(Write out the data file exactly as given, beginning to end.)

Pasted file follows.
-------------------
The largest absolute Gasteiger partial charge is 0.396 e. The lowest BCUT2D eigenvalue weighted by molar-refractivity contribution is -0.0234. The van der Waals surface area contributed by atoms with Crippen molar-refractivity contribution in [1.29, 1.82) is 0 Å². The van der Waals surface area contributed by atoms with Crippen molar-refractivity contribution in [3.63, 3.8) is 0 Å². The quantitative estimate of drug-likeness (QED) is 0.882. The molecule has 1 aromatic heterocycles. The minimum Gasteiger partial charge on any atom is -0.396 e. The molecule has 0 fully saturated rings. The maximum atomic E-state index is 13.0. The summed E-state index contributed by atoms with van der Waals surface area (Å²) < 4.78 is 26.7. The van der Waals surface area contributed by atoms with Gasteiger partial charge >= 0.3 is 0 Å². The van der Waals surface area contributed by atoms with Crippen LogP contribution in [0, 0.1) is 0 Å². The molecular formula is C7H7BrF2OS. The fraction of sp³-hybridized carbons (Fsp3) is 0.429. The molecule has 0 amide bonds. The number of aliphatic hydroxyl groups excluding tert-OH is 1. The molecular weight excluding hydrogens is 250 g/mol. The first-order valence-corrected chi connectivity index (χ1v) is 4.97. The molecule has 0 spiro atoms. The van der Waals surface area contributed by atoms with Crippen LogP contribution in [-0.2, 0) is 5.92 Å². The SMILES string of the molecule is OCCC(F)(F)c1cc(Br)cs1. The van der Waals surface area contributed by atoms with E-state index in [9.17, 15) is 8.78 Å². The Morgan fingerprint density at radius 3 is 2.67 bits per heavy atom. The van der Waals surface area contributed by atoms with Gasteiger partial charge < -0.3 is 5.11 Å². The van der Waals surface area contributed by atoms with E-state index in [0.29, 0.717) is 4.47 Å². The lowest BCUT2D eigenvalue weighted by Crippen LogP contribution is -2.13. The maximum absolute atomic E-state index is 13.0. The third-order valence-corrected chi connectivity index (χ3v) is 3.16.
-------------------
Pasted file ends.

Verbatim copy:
The largest absolute Gasteiger partial charge is 0.396 e. The lowest BCUT2D eigenvalue weighted by molar-refractivity contribution is -0.0234. The van der Waals surface area contributed by atoms with Crippen molar-refractivity contribution in [1.29, 1.82) is 0 Å². The van der Waals surface area contributed by atoms with Crippen molar-refractivity contribution in [3.63, 3.8) is 0 Å². The quantitative estimate of drug-likeness (QED) is 0.882. The molecule has 1 aromatic heterocycles. The minimum Gasteiger partial charge on any atom is -0.396 e. The molecule has 0 fully saturated rings. The maximum atomic E-state index is 13.0. The summed E-state index contributed by atoms with van der Waals surface area (Å²) < 4.78 is 26.7. The van der Waals surface area contributed by atoms with Gasteiger partial charge >= 0.3 is 0 Å². The van der Waals surface area contributed by atoms with Crippen LogP contribution in [0, 0.1) is 0 Å². The molecular formula is C7H7BrF2OS. The fraction of sp³-hybridized carbons (Fsp3) is 0.429. The molecule has 0 amide bonds. The number of aliphatic hydroxyl groups excluding tert-OH is 1. The molecular weight excluding hydrogens is 250 g/mol. The first-order valence-corrected chi connectivity index (χ1v) is 4.97. The molecule has 0 spiro atoms. The van der Waals surface area contributed by atoms with Crippen LogP contribution in [-0.2, 0) is 5.92 Å². The SMILES string of the molecule is OCCC(F)(F)c1cc(Br)cs1. The van der Waals surface area contributed by atoms with E-state index in [9.17, 15) is 8.78 Å². The Morgan fingerprint density at radius 3 is 2.67 bits per heavy atom. The van der Waals surface area contributed by atoms with Gasteiger partial charge < -0.3 is 5.11 Å². The van der Waals surface area contributed by atoms with E-state index in [0.29, 0.717) is 4.47 Å². The lowest BCUT2D eigenvalue weighted by Crippen LogP contribution is -2.13. The maximum absolute atomic E-state index is 13.0. The third-order valence-corrected chi connectivity index (χ3v) is 3.16.